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To sell or not to sell, private equity 101

With inward investment into the UK food and drink industry at a three-year high, and Kraft Heinz’s short-lived Unilever takeover bid fresh in the minds of consumer and FMCG business owners, private equity funding is an increasingly viable option for many fast-growth firms.
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British brands represent an attractive investment option – entrepreneurs need look no further than the likes of Tyrrells potato crisps and Fever-Tree tonic water for examples of businesses that have flourished following an injection of private equity capital.

In today’s increasingly saturated FMCG marketplace, the need for financial resources and top-quality talent go hand in hand. Even the most brilliant entrepreneurs cannot go it alone, having a trusted and loyal management team behind them is essential. Not only does this provide a true basis for differentiation against competitors with similar product offerings, but it is this continuity that allows for long-term succession planning and sustained growth.

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If executed correctly, private equity investment can be an extremely attractive basis for capturing industry-leading talent. Often, experienced hires and rising stars are enticed by the high risk, high reward nature of fast growing businesses, with the offer of equity-based remuneration schemes providing a once in career opportunity to create lasting legacy and reap significant financial reward.

However, strike the wrong deal and the changes imposed by the private equity investor could prove catastrophic, watering down the company’s values, culture and ethics in a manner that alienates staff, breeds dissatisfaction and impedes the hiring process.

Do your research

When examining potential investment offers, it is imperative that business owners are not seduced by numbers and take the time to evaluate an investor’s promises against its track record. For example, while all private equity investors part with capital in the pursuit of a fast and considerable financial return, understanding a partner’s typical deal timescales from investment to sale is vital.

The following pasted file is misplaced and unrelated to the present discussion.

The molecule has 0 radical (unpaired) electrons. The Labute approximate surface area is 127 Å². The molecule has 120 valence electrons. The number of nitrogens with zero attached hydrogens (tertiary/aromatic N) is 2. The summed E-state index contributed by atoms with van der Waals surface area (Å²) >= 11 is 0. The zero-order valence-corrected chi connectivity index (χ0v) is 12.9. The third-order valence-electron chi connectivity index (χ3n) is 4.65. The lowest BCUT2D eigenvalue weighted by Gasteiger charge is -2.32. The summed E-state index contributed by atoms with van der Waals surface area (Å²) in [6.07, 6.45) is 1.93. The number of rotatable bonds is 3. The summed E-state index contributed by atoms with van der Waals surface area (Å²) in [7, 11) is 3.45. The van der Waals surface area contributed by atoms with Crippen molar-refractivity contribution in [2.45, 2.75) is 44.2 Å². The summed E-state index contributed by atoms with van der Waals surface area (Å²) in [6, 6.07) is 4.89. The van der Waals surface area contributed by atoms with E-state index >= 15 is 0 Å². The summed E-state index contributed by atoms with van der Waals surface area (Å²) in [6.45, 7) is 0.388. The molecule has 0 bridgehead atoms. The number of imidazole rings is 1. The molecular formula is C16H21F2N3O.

While an investor may allude to an intended five to seven-year turnaround, which is likely to prove attractive to the businesses owner – as it suggests a long-term commitment to the company and its development, if its previous investments have been offloaded after two or three years, this would suggest a similar fate awaits future partners.

Similarly, business owners should examine the level of investment that has been made during previous partnerships, in what areas and crucially, the results. An investor that can prove it puts its money where its mouth is and devotes funds to facilitate growth, whether it be via capital expenditure, new business and marketing, international expansion or product development, should be held in high regard.

Protect the culture

A company founder who is offering equity in a business in return for investment is at the peak of their influence during the negotiation stage – it is imperative that this opportunity is fully leveraged and preserving the business’ culture within the terms of the contract agreement must be a priority.

Whether this involves securing certain levels of responsibility and progression for the existing management team, or ensuring employee benefits are protected, the private equity investor’s attitude towards these demands will often reveal its attitude towards staff retention. If these requests are met with a flat-out refusal to negotiate, seek an alternative.

Secure a two-way partnership

Aside from providing much-needed financial assistance, investors can also offer invaluable strategic insight and industry know-how to the existing leadership team. This is again an area where figures should be examined in the context of how many industry connections the investor has, its level of technical expertise and relevant market knowledge.

If for example an FMGC brand is looking to navigate its route to international markets, then securing advice from a consumer export specialist could be hugely beneficial. Identifying potential business mentors and asking that they take a position as a non-exec director or advisor provides the opportunity for partners to add significant value.

For the UK’s contingent of fast-growth, high-potential FMGC brands, attracting private equity investment is often a catalyst to international expansion, securing lucrative contract opportunities and retail listings or innovative product development. While unlocking funds is a key driver for business owners, this investment must go hand in hand with employee retention and the attraction of top-quality talent able to support stable and sustained expansion.

When selecting a potential investor, ensuring the business’ culture, values and ethics are protected is essential – prioritising these discussions at the negotiation table and examining partners’ track record is instrumental in selecting a best-fit investor.

Simon Walton is head of the consumer practice at executive search specialist Berwick Partners

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